What are the worst times to drive?

| Jan 3, 2020 | Car Accident |

Winter has arrived in North Carolina, making it more dangerous than ever for you to drive. Increased nighttime driving plus the increased possibility of inclement weather and therefore poor road conditions combine to form the “perfect storm” that leads to accidents.

National Safety Council statistics show that 4-7 p.m. and 12-6 a.m. represent the time periods during which most fatal vehicle crashes happen nationwide. The reasons? Reduced visibility, increased driver fatigue, and the increased likelihood of encountering an impaired driver.

Reduced visibility

Your ability to see the road ahead of you decreases drastically once the sun goes down. Your low-beam headlights provide you with visibility of only 250 feet. Even your high-beam headlights provide you with only 500 feet. At 60 miles per hour, this gives you about 5.6 seconds to stop if your high beams catch something and only about 2.8 seconds if you have your low beams on.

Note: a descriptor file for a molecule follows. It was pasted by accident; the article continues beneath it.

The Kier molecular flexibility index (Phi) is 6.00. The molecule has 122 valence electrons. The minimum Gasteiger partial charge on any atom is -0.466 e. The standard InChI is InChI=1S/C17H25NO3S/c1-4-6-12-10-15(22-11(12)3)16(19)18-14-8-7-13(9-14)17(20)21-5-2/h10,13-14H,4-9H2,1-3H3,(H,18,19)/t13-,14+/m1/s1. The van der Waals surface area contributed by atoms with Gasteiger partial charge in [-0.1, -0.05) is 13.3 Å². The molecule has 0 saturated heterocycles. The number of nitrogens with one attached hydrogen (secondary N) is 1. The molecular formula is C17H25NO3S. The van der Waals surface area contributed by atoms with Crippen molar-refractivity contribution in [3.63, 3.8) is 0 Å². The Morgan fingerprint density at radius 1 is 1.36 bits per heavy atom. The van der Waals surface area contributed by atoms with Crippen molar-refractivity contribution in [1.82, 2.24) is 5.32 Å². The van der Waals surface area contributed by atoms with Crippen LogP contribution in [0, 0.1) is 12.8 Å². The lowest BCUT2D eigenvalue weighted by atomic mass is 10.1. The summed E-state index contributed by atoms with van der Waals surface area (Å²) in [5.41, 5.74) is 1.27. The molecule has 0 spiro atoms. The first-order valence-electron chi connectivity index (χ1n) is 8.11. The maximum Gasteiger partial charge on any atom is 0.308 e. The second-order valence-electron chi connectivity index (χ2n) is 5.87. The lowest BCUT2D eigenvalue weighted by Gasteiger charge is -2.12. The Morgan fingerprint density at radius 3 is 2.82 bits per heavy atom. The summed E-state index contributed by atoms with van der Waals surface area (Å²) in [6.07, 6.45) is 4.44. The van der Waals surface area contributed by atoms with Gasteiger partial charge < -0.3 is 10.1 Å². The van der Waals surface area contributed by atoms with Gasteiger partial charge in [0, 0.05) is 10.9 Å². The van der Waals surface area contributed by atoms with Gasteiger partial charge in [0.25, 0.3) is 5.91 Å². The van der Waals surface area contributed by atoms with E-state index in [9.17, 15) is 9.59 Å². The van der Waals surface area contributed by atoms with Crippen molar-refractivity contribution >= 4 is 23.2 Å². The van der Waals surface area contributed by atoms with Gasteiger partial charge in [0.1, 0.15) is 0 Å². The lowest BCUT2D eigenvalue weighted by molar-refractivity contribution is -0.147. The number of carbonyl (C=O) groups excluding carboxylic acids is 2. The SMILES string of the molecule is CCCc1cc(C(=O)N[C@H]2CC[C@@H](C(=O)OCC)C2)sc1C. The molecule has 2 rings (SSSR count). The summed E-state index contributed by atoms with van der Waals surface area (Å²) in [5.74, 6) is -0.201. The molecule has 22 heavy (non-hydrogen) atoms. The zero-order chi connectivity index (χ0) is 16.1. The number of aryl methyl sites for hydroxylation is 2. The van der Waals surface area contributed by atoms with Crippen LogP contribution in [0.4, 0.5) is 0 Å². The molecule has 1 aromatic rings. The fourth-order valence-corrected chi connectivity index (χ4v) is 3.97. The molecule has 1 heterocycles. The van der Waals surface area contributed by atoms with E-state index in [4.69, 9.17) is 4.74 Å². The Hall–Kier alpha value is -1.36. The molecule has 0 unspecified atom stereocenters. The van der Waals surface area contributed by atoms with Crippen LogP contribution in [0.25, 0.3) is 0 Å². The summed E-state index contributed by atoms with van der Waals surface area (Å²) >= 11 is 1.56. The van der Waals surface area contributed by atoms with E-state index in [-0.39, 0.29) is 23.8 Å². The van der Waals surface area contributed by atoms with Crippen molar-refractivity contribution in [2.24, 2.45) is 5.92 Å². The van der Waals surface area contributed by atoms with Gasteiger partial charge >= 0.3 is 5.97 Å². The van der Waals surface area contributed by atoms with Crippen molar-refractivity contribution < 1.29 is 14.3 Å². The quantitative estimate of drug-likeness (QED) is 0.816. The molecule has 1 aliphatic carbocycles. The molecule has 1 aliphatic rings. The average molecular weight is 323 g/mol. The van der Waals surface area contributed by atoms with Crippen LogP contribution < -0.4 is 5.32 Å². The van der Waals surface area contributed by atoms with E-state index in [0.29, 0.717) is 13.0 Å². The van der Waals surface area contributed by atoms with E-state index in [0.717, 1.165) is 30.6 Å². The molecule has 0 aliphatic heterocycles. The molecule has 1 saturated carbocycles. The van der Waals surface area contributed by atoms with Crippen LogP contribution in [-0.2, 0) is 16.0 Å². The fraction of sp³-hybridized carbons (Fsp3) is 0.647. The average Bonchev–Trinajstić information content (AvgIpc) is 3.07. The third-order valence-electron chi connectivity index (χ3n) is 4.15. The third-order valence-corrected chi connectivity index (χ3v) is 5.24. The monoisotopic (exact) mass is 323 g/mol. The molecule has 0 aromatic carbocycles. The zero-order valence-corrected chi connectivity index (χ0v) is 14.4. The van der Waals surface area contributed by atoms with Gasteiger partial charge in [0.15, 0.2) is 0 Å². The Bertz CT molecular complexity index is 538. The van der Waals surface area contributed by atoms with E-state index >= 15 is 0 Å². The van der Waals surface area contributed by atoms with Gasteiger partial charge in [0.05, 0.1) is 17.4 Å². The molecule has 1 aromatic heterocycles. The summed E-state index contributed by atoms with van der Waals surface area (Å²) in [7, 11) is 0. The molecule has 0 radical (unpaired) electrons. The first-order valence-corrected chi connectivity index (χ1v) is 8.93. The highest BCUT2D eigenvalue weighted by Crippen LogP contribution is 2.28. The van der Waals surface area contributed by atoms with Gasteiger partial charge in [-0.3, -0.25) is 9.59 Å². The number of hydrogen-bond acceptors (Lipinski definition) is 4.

Increased driver fatigue

You and other drivers become more fatigued when you must drive at night. This makes your winter commute home from work even more dangerous than your summer one. Friday evening represents a particularly dangerous evening commute because you and everyone else tend to drive faster than normal so as to get home and begin your weekend activities.

More impaired drivers

As you might expect, the already dangerous 12-6 a.m time period becomes even more so on Saturdays and Sundays. Why? Because bars and clubs empty out during these times and too many people get behind the wheel after drinking too much alcohol. At least 30 people die every weekend due to car crashes involving an impaired driver.

This is general educational information and not intended to provide legal advice.